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Baking With Kids? Create Tradition, Not Holiday Trauma

Felix, 10, shows off his Christmas cookie creation. Credit: Amy Halloran

Felix, 10, shows off his Christmas cookie creation. Credit: Amy Halloran

Holiday baking is a great way to get kids into the kitchen. If they don’t have a natural interest in cooking, they might have an unnatural interest in sprinkles, icing and silver dragées.

However, if you blithely attempt to make sugar cookies with a 3-year-old, thinking it will be a living tableau of family harmony, you may end up with something much less pleasing. The holidays are so loaded that it is really, really easy to NOT get those cozy memories you want to create.

Here are a few tips on making a baking session that might just fit the picture books.

1. Lower your expectations.

Whatever they are, dial them down. If you think matching aprons and carols on the stereo, and a batch of gingerbread men rolled to perfect thickness, think again. Visualize molasses-coated jeans and wildly rippled dough. Picture worst-case scenarios — broken mixing bowls and 2 cups of salt instead of sugar — and be happy when the disasters are minor.

This is crucial. If you want everything to be just-so, you are going to interfere with the experience the child will have. And you want that experience to be pleasant, not scripted to fit an ideal.

Being tender with the impulse to explore tools and materials you are introducing is more important than working toward the most tender sugar cookies. You can make those at nap time, if you must.

2. Suit your crew.

Bear in mind abilities and ages.

Before you start to bake, observe the child — yours or a favorite nephew or pseudo-niece — at a meal. How do they handle forks and spoons? Could they manage pouring the vanilla? Maybe they would do best just opening the sticks of butter and turning on the mixer. Because many cookies require refrigeration, making the dough ahead of time can skirt a lot of trouble.

Don’t set the bar too high, but don’t set it too low, either. That 10-year-old could be incredibly well skilled and training for junior chef Olympics. If that is the kind of kid you will have in the kitchen, do a lot of talking before you get there.

3. Involve everyone as much as possible.

Inclusive planning can be scaled to fit. A 4-year-old should see you take the splattered index card from the inside flap of the “Betty Crocker Cookbook” and hear how you used to bake king-sized gingersnaps every single Christmas. The 5-year-old might want the story in more detail. A 6- or 7-year-old you’ve baked with before might want to plan which kind of cookie to bake at which session.

The fancy-pants chef-to-be is fully capable of planning everything with you, from recipes to shopping, and decorating storage containers. However, be aware that kitchen dreams can overshoot the limits of time and experience. Maybe don’t make sea foam candy together unless one of you is well versed in working with sugar.

Felix, 10, demonstrates rolling out dough. Credit: Amy Halloran

Felix, 10, rolls out dough for Christmas cookies. Credit: Amy Halloran

Ditto on marshmallows and nut brittles, or any other new territory, unless the two of you have a good kitchen rapport, and are good at talking through recipes and solving crises.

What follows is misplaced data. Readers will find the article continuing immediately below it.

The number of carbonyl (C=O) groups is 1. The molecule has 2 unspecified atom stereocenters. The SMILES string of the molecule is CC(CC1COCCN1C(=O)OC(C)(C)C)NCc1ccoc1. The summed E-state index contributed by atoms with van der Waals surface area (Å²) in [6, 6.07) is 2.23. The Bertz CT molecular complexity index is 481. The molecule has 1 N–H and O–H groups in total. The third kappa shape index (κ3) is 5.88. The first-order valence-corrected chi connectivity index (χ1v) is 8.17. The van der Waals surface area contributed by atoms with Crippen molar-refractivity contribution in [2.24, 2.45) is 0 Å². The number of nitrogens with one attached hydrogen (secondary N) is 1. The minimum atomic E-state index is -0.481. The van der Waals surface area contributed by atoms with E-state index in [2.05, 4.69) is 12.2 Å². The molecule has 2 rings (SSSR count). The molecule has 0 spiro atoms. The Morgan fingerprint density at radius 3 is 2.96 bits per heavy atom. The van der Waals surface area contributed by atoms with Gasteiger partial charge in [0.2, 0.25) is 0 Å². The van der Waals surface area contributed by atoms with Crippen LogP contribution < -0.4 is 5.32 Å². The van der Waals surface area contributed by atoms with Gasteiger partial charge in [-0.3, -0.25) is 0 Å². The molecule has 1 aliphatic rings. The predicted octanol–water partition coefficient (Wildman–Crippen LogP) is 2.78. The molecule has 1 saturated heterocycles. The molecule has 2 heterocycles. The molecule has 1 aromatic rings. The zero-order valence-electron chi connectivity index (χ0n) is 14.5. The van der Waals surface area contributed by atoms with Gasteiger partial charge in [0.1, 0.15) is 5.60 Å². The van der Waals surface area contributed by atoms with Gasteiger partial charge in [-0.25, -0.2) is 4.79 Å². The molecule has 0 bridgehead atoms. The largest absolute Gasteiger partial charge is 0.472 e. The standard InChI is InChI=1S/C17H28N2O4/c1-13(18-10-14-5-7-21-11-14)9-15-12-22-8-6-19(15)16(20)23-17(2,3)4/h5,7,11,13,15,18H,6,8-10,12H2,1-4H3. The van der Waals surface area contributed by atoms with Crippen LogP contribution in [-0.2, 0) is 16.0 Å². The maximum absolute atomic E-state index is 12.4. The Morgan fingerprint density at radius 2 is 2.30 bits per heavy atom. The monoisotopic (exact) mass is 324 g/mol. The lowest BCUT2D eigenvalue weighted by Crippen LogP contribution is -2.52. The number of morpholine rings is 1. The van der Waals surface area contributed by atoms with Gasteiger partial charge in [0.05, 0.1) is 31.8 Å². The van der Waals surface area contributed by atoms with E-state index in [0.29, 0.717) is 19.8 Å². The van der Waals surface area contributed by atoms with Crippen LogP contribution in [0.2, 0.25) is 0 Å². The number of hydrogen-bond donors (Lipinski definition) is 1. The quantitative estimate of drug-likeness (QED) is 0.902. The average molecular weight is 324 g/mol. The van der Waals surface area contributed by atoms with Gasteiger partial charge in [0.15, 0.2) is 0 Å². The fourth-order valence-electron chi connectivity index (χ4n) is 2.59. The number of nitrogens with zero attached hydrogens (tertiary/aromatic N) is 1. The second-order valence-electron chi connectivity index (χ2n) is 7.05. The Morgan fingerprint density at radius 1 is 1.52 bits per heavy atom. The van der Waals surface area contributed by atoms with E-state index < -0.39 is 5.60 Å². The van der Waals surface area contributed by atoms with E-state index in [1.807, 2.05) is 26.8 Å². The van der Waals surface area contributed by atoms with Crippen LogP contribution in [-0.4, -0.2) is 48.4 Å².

Keep the afternoon manageable, especially if you are working with a group of kids. Leave room for tasting the products with a cup of cocoa. You don’t have to make fudge and gingerbread men the same day.

4. Invite another family.

The best way to conquer your own crazy expectations and/or buffer dynamics between you and your kids might be to make a crowd. This will call for you completely surrendering to the crowd, of course, and that is a good thing.

There is a lot of pressure to make holidays all about the nuclear family. Creating a nontraditional scenario might seem sacrosanct, but it could also be the trick you need to trick yourself out of wanting to stage a Tremendously Wonderful Time Baking, which is sure to end in tears.

5. Remember your own holiday times in the kitchen. (And maybe forget them.)

Each holiday recipe is probably linked to some moment in your life. I remember the year I discovered Edith’s Sugar Cookies in a cookbook I took from the library. The year,  in my 20s, I learned how to make Viennese Crescents from my boyfriend’s mom.

Stepping into those memories is a beautiful trap. I think I can time travel, or that the cookies will carry me. Repetition seems to be the magic maker. However, if I really think about what I loved about those times, it was exploration, rather than repetition, that seared them into my brain and heart.

When I bake with my kids, I try to remember that exploration is a key wonder to cultivate. Good cookies are great, but curious cooks are in short order. Make me some more of those.

Top photo: Felix, 10, shows off his Christmas cookie. Credit: Amy Halloran

Zester Daily contributor Amy Halloran writes about food and agriculture. An avid baker, particularly of pancakes, her love of flour led to her book, "The New Bread Basket: How the New Crop of Grain Growers, Plant Breeders, Millers, Maltsters, Bakers, Brewers, and Local Food Activists Are Redefining Our Daily Loaf." See more of her work at

  • katherine leiner 12·10·13

    Sublime article, loved it. Although I tried very hard to do this with my children, I now have a second chance to do it with my grandchildren. Lucky them!!!